What Should I Charge My Client?

Fairly often, TaxAssurances meets with new business owners that aren’t sure what to charge their potential client and even more nervous about actually asking for it. After all, they’re new and they don’t want to overcharge and lose the potential client.

It’s always recommended that they research competitors in the industry for guidance. But more importantly, when they’re starting out, tell them to do what’s necessary to get the business and experience. The relationship can be a huge boost in terms of credibility and confidence. As well as in pay.

The best part about this experience has been when the new business owner has that horrible, “ah ha” moment. That moment when they realize they dramatically undervalued themselves and the client got away with murder.

TaxAssurances has its own horror stories. Ten seconds of advice saved a potential client millions in taxes and they never paid for the advice.

Those are breakthrough moments. It’s at that point the new business owner says, “oh, we’re not doing that again.”

So new business owners, just do what’s necessary to get as close as possible to what you should charge, but look to do the business. Over time, you’ll figure out what to charge and stand firm on it.

For more on TaxAssurances, check out our reviews, photos and links on Yelp.

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How Do I Figure Out My Career Passion?

 

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Every so often, I’ll meet with a client looking to do something else with their life. Something more than their regular job.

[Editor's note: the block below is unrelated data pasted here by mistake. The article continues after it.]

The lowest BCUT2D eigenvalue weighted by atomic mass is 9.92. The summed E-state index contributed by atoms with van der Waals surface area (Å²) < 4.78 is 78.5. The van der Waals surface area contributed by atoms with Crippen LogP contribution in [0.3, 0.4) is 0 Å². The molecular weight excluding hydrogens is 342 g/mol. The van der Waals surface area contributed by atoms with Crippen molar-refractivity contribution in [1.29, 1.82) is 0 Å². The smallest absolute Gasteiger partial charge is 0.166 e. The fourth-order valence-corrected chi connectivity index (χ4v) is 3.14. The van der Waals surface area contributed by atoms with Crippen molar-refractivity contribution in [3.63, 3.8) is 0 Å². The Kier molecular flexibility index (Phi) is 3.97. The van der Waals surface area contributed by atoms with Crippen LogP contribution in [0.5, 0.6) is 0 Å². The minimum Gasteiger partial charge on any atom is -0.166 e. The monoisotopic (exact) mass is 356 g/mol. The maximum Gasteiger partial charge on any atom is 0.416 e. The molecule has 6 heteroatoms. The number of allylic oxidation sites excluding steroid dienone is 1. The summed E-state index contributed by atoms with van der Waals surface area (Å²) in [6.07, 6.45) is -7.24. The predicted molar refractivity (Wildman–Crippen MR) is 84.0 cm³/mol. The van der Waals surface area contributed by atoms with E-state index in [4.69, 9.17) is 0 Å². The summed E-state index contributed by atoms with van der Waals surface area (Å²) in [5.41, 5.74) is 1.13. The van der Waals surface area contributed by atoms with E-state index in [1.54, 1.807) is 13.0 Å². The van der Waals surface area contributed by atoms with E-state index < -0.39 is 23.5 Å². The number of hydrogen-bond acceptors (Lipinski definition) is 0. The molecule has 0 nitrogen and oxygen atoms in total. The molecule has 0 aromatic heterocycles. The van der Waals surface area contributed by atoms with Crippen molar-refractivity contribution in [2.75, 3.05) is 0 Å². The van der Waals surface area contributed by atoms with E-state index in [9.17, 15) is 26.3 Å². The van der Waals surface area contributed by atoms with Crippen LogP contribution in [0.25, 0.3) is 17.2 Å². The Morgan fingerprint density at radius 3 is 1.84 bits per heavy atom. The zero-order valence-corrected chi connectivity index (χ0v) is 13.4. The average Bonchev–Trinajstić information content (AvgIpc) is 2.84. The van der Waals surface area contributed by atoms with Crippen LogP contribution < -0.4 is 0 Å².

The first and most important thing I’ll ask is, “what are you passionate about?” It’s a question that’s developed after having worked with many people over my career. Both business owners and employees.

If they aren’t sure what they’re passionate about I’ll ask two more questions. The first, what would they do for free? The second, what are they working on late at night because they love it?

I’ll even have a possible third question. That question, if someone gave you $10 million on the one condition that you got up and went to work every day, what would that work be.

Once they’ve honestly answered those questions, they’ve created a new potential path for themselves. It’s up to them on whether or not to follow it. But at least now they know what that passion is.

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You Cannot Deduct Your Commuting Expenses

SONY DSCEvery so often during tax season I get a client that wants to deduct the expense of going back and forth to work on their taxes. They cannot do it. Here is what the IRS says about it:

“You cannot deduct the costs of taking a bus, trolley, subway, or taxi, or of driving a car between your home and your main or regular place of work. These costs are personal commuting expenses. You cannot deduct commuting expenses no matter how far your home is from your regular place of work. You cannot deduct commuting expenses even if you work during the commuting trip.

Example. You sometimes use your cell phone to make business calls while commuting to and from work. Sometimes business associates ride with you to and from work, and you have a business discussion in the car. These activities do not change the trip from personal to business. You cannot deduct your commuting expenses.”

 

For more on TaxAssurances, check out our reviews, photos and links on Yelp.